Willis confident in his ability to cover


Willis confident in his ability to cover

It's difficult to ask Patrick Willis about what challenges an upcoming running back poses, because, well, he's Patrick Willis.There isn't any style of running back that the five-time Pro Bowler can't bring down. Speed back, power back, scat back, between-the-tackles, down-hill-runner, use whatever description you want, it doesn't matter. Willis has tackled them all.This season, Willis has had a new challenge, dropping into man coverage more. As I've written before, this means he's been matched up one-on-one with some of the league's biggest and best tight ends: Jason Witten, Brent Celek, Brandon Pettigrew, Jake Ballard, Fred Davis and Jimmy Graham, among them.

To prepare, Willis has gone up against Vernon Davis more in practice this season. When I asked Davis about it he joked, "I've been giving him the works."It's apparent in games how Willis has responded. Few tight ends have had success against the 49ers either in reception yards or finding the end zone.But there is a simple pass play that is difficult for any linebacker to cover, even Willis. It's the play that is largely responsible for Davis tying the single season record for touchdown receptions by a tight end in 2009 -- right down the middle. It's how Pettigrew scored his 16-yard touchdown in Week 6. It's how Graham scored his 14- and 66-yard touchdowns in the divisional playoff game.Yes, Jake Ballard is dealing with knee issues and isn't as explosive as Pettigrew and Graham, but when I asked Willis if he expected to the Giants to use that play, he responded:"I'm sure that they'll look at film from the last game and they'll see something that they feel like they can get," Willis said. "It's the National Football League. Each play is a big play. I think they'll try what they will and it's up to us to stop it. It's up to me to do my job and I look forward to the challenge."Players are going to make plays," Willis added. "They're going to break tackles. That's part of the game but that doesn't mean you stop playing the game. It doesn't mean you stop believing in yourself. I still have just as much confidence in my ability to cover, to tackle, to play this game than I did before. It doesn't matter to me what they try."Davis' touchdown production went down in 2010 when he started seeing double coverage to take away the middle. If the 49ers do so against the Giants on Sunday, well, that may leave Victor Cruz, Mario Manningham or Hakeem Nicks in an advantageous situation. But the 49ers secondary also understands Ballard could require some extra attention."We've been facing some really good tight ends," said safety Donte Whitner. "Ballard from the New York Giants, he's a really good tight end. I think he's averaging 15 or 17 yards per catch. That's a high percentage for any tight end in the National Football League. They get him open in various ways depending on the coverage. He's not the fastest guy, he's not the swiftest guy out there, but he tends to get open and he has really good hands."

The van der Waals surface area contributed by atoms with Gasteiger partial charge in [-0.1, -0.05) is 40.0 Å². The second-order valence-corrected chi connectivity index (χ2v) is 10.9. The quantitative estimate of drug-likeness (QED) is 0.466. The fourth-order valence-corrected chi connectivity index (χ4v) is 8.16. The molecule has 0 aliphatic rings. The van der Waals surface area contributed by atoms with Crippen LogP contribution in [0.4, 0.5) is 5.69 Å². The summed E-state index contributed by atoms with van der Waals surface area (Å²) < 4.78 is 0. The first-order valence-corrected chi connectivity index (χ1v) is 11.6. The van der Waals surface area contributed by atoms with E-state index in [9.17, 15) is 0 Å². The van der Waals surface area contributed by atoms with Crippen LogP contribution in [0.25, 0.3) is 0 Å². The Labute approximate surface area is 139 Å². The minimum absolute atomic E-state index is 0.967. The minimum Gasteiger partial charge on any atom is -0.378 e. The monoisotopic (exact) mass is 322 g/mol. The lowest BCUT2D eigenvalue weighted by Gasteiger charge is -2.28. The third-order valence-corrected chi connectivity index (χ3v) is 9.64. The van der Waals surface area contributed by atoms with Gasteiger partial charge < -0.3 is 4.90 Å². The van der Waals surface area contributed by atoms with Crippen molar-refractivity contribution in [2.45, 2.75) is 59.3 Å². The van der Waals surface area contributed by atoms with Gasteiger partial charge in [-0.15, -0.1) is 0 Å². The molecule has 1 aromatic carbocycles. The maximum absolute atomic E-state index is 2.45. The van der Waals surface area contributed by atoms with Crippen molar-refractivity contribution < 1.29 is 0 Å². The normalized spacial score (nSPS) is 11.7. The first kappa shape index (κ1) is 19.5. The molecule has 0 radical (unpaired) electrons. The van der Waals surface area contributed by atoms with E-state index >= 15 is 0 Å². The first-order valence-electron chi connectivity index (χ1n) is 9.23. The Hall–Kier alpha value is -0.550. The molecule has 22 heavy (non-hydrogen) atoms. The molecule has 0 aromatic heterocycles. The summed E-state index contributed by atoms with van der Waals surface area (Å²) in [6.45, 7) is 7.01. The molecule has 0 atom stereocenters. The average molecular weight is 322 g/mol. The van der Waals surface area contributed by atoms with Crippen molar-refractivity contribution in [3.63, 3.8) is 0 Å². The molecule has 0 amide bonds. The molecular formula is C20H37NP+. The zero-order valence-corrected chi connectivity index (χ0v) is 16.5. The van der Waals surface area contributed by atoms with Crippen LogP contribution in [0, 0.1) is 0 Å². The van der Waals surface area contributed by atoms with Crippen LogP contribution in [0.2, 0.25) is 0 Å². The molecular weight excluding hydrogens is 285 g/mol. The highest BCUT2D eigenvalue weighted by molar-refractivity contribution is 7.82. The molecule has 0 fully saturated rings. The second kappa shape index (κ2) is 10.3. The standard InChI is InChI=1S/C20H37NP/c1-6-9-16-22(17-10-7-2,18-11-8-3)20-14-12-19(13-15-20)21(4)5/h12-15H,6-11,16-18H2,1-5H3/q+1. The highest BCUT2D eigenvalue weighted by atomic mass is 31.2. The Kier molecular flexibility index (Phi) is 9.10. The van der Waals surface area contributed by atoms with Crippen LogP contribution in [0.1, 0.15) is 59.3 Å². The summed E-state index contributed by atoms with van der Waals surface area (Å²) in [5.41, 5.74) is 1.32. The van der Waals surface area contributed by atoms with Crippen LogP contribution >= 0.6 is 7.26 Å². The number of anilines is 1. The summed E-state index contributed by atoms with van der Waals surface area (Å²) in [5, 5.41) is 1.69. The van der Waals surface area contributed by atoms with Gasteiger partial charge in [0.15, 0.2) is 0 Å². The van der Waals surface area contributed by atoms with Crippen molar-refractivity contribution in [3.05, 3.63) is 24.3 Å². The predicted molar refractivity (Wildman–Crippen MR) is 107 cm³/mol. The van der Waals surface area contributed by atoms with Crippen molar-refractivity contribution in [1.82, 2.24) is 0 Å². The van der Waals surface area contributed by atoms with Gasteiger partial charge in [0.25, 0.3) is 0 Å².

Report: 49ers seek first-round pick for Staley

Report: 49ers seek first-round pick for Staley

If the 49ers are active at the NFL trade deadline on Nov. 1, the organization figures to be sellers.

With a 1-6 record, mired in a six-game losing streak and seemingly fielding a less-competitive team every week, the 49ers do not figure to be in the buying market with the trade deadline approaching.

Left tackle Joe Staley, 32, one of the team’s few players who would be attractive to a contender, is available for a first-round draft pick, according to Pro Football Talk. The report cited a “source with knowledge of the dynamics.”

Cleveland Browns left tackle Joe Thomas is also on the trade market for a second-round pick, according to the report. The teams mentioned with potential interest in acquiring Staley or Thomas are the Vikings, Giants, Cardinals, Seahawks and Patriots, reports PFT.